The Importance of Prompt Payment for Small to Mid-Sized Enterprises

September 8, 2021
Philip King

Philip King, former interim small business commissioner and champion of the Prompt Payment Code, reflects on late payment culture, how small and mid-sized enterprises (SMEs) are coping with these challenges and what corporates can do to support their supply chains.  

Over the last few years, I’ve had numerous conversations with small business owners about the negative impact late payment has had on their lives and wellbeing, as well as on the financial state of their businesses. 

People like James, the owner of a small web design company in the Midlands, openly talk about the sleep deprivation, eating disorders, relationship difficulties and mental health problems he suffers from due to late payment from customers. 

Real-life experiences like James’ shed light on the consequences of late payment and add tangible and qualitative evidence to the myriad quantitative research that late payment hurts SMEs. 

I’m always interested when new research results are published, and I’ve recently seen some alarming statistics regarding late payment.

Late payment is a challenge for SMEs 

Earlier this year, C2FO conducted a worldwide survey of more than 6,700 leaders of SMEs and found surprising alignment in terms of access to liquidity, the cost of borrowing, and their outlooks for the future. 

Published in March, the 2021 Working Capital Survey showed: 

  • 23% of SMEs said they were worried about late payments from customers
  • 40% of SMEs were uncertain about customer contracts and orders
  • 31% of SMEs were concerned about difficult relationships with customers and suppliers
  • 37% of SMEs reported that late payments had increased in 2020
  • 28% of SMEs reported that at least a quarter of their customers had extended payment terms over the past year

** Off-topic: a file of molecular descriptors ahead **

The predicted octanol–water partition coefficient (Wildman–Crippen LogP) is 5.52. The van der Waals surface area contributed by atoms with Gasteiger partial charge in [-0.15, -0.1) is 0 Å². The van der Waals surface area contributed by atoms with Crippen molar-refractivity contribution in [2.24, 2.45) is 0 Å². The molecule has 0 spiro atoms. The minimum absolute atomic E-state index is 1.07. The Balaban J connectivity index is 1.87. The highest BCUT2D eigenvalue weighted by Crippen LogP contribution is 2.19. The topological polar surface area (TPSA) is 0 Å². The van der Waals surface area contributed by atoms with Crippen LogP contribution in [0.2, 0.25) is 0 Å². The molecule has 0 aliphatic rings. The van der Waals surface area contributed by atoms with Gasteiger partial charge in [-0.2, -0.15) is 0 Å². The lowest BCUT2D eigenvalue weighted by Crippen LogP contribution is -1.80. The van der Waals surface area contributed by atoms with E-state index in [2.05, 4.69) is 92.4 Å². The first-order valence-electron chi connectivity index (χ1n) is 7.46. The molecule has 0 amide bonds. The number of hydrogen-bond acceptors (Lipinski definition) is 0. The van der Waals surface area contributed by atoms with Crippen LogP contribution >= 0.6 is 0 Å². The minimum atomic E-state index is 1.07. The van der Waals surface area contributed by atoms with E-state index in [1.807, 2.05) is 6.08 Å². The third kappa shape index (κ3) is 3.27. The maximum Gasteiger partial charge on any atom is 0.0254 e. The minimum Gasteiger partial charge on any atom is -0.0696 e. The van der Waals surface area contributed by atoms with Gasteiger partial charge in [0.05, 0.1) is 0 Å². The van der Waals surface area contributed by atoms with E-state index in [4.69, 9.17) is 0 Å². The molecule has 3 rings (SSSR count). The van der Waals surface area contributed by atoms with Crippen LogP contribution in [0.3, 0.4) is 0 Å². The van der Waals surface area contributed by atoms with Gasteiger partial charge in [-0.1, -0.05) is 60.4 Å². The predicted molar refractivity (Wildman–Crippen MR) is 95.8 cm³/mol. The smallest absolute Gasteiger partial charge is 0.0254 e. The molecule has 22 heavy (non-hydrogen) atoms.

Another recent study conducted by Pay.UK and the Chartered Institute of Credit Management (CICM) in 2020 reported similar findings from SMEs.  

The study found that:

  • 51% of SMEs experienced late payment, broadly in line with the 54% reported in 2019 but significantly above 2017 and 2018 statistics. 
  • The total late payment debt owed to small businesses in 2020 was £17.5 billion, surprisingly better than the £23 billion reported in 2019 despite the impact of COVID-19, but much higher than the £12.9 billion and £14.2 billion owed in 2018 and 2017, respectively.

Although there have been some great examples of large companies taking positive action to support their small suppliers by accelerating payments, including award-winning C2FO programmes offered by Philips and Borealis, these two surveys show that the late payment problem remains an issue.

SMEs have always faced many challenges. However, in addition to late payment concerns, SMEs are confronting the effects of the pandemic, such as lost revenue resulting from temporary business closure, taking on unexpected debt in the form of bounce-back loans, and managing staff on furlough. Dealing with the furlough scheme ending is bad enough, but additional pressures arise as businesses emerge from the pandemic.

Recruiting and retaining the right staff is difficult, raw materials are in short supply, shipping costs are increasing massively, the documentation required to support exports and imports has grown exponentially, and many customers and suppliers have been forced to shut down.

Optimism despite uncertainty

Throughout my years of talking to small business owners, one of the key things they want is a degree of certainty, and that’s the very thing that has been missing over the past 18 months.